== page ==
As the people of Nigeria prepare for the 2023 general elections, residents of Osun State get the opportunity to do the same on July 16, 2022, for the Osun State gubernatorial elections, where they can affect change by going to polling stations and casting their vote for the candidate of their choice.
As you might have known, Nigeria’s elections in recent times have been characterized by vote-buying which was evident in the recent Ekiti State elections. Despite warnings from the Independent National Electoral Commission to political parties on the issue of vote-buying, politicians have devised numerous means by which they offer bribes to voters.
The Dangers of Vote-Buying
One of the backlashes of vote buying is the gradual erosion of citizens’ faith in our nascent democracy. This further reduces the value of voters to people who can always be swayed with cash and other incentives by politicians, thereby undermining the sustainability of free, fair, and credible electoral outcomes.
From intra-party elections to general elections, the ubiquitous vote buying has made the electoral process very expensive and also created a culture whereby prospective candidates who are interested in elective positions think about how much it will take to sway voters their way. This creates an unhealthy cash race among political parties/candidates to outspend one another. When this happens, parties/candidates who do not have money to spend on the electorate are sometimes discouraged from participating in the electoral process.
The end goal of this is that it makes our elective public offices available only to the highest spenders.
Civic Hive works through the value of a vote.
At Civic Hive, we are committed to supporting organizations to push for solutions that connect citizens to the government, foster institutional efficiency, and raise citizens’ awareness of social issues around them.
We do this by stimulating citizens’ interests around public data and triggering discussions towards better governance. We are committed to the principles of open data and governance, citizen participation, and data transparency.
The Value of a Vote Campaign
As Osun State prepares for the gubernatorial election, our team took the Value of a Vote Campaign to major cities, towns, and settlements in the state. The campaign was aimed at encouraging citizens’ participation in voting and also
promoting the choice of credible candidates at the polls, which is neither influenced by cash nor other incentives. From Iwo, Ife, and Modakeke, to the state capital in Osogbo, our team staged a road show to sensitize people at the grassroots on the values of their votes and values they should consider before casting their ballot.
Lessons and Reactions
“Does the vote really matter?” said a local trader, who shows total disbelief in the electoral system. According to her, she believes that with or without her vote, the electoral process is rigged to only produce selfish politicians who do the biddings of their political godfathers.
“We have sold our vote.” What is left is to collect the money. “In one of the locations we visited, we met a number of people who said they do not care about not selling their votes.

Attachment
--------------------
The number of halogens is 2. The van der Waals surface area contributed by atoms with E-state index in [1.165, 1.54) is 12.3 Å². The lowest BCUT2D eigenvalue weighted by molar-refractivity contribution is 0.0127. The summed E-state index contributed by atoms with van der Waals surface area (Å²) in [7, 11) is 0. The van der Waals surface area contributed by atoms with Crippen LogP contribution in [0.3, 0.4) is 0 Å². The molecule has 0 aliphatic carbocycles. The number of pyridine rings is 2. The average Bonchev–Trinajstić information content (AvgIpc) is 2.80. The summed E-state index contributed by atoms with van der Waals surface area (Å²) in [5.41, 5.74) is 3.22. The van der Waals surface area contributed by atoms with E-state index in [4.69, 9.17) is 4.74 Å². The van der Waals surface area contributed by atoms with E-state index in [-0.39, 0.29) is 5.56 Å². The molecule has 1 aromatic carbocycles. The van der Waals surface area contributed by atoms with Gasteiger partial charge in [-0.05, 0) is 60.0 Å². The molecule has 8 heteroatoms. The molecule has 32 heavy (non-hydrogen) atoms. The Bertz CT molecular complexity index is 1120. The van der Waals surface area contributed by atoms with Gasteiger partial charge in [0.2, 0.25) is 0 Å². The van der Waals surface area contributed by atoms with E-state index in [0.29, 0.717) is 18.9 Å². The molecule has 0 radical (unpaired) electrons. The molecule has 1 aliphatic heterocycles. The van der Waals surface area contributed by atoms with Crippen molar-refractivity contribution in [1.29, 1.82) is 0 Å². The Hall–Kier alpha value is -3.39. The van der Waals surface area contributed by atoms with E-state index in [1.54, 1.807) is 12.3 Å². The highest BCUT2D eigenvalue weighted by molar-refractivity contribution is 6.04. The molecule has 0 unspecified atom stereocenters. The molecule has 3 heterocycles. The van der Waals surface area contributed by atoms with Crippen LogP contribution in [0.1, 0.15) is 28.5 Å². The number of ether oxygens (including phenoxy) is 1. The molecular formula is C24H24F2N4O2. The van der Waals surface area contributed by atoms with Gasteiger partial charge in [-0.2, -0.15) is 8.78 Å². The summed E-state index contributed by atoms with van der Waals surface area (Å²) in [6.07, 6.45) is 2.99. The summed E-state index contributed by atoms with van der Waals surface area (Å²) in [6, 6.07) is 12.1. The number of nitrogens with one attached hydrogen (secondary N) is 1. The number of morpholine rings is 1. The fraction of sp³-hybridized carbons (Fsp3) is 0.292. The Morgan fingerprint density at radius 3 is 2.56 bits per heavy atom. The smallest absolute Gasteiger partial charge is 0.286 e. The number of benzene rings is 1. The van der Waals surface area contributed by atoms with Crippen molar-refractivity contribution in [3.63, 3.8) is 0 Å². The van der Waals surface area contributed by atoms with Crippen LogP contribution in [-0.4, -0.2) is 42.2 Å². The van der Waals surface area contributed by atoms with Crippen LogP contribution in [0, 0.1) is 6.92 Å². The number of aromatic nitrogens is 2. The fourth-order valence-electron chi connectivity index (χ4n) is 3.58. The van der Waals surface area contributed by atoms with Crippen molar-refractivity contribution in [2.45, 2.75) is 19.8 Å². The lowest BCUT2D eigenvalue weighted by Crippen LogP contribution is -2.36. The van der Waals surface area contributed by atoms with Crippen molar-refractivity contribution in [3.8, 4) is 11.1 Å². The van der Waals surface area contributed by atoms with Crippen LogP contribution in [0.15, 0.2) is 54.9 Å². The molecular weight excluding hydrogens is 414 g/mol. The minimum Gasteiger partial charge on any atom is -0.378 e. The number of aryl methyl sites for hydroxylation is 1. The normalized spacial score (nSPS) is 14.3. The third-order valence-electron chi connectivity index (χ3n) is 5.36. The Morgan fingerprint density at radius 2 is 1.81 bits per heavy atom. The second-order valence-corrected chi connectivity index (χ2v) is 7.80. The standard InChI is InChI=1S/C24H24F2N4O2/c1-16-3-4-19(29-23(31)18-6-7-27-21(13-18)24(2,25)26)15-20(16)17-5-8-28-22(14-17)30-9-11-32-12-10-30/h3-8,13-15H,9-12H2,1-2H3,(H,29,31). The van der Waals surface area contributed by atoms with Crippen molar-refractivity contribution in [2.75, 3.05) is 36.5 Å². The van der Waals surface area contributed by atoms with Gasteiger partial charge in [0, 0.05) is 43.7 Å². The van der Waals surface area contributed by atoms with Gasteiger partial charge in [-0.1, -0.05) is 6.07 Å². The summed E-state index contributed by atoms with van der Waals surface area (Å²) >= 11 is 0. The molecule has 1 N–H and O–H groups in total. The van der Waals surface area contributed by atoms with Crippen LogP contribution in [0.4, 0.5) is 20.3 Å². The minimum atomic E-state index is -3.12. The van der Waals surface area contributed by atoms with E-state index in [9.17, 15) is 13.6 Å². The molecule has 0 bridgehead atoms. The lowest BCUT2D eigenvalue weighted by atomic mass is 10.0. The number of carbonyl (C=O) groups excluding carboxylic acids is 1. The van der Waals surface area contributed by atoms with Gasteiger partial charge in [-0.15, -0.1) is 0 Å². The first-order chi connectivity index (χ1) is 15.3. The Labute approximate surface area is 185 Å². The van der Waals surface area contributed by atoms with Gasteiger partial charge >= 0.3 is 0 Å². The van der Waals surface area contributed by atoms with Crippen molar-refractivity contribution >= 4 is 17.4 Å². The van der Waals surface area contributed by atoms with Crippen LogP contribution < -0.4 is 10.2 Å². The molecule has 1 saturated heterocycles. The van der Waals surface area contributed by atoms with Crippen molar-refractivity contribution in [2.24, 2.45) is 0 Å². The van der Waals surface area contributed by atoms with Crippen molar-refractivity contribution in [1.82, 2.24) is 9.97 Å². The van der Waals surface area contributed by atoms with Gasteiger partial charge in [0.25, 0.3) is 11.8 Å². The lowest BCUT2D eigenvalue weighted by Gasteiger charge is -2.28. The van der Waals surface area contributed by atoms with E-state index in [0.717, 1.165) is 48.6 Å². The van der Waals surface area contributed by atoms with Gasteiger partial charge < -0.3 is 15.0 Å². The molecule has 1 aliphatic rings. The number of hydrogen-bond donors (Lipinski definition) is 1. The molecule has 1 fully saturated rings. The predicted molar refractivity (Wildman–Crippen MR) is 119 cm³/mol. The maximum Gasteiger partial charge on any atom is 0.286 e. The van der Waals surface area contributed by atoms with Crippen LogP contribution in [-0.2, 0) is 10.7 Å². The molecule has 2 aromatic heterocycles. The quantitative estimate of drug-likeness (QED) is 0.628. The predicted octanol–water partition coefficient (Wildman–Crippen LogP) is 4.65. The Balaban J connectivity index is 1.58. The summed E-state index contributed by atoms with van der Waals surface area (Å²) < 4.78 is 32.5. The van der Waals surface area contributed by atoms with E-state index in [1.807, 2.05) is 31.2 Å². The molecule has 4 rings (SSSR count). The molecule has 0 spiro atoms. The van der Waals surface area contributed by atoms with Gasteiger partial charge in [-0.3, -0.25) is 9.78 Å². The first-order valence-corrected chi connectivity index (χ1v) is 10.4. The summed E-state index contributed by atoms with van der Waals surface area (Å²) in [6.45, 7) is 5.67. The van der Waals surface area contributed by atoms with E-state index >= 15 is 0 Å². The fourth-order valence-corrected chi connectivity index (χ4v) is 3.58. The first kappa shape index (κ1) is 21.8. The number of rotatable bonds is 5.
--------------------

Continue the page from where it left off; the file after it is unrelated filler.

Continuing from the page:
“Ma di’bo se’be” (don’t sell your vote for a pot of soup)
Low income amidst inflation and the rising cost of food creates economic pressure to accept money. A handful of people we met are of the opinion that campaigns like this need to happen every day up until election day. Their reaction is that politicians take advantage of the poor economic conditions and high cost of food in the country to entice voters from low-income communities to sell their votes.
They also call for stronger fines and prosecution of not only people caught in the act of vote buying but also parties who are promoting and enabling such practices.
- Increase in prosecution and criminalization of all forms of vote buying: As was evident during the Ekiti 2022 elections, where some voters were arrested for participating in vote buying, there is a need to increase the prosecution and arrest to include those that paid them and those that sponsored them.
- Increase civic education on the negative effects of vote buying: There is a need for a concerted effort of both government and civil societies to increase the dissemination of the ills of vote buying at the grassroots levels, especially how it raises the costs of elections, promotes an unhealthy political culture, and undermines good governance and democracy.
- Institutional strengthening : There is a need for a joint strategic framework between the Independent National Electoral Commission (INEC) and the Economic and Financial Crimes Commission (EFCC) for effective monitoring of political parties’ campaign funds in order to effectively discourage all forms of voter trading during the election period.
As the 2022 Osun state elections draw near, the outcome of a fair electoral process and genuine democratic rule lies in the conduct of various stakeholders; politicians, electorates, political parties, civil society organizations, and the media.
At Civic Hive, our message to the people of Osun State is simple: “DO NOT SELL YOUR VOTE” and “VOTE FOR CREDIBLE CANDIDATES”. We also aired jingles on the radio on the need to shun vote buying and selling but to vote responsible people into government who will deliver dividends of democracy.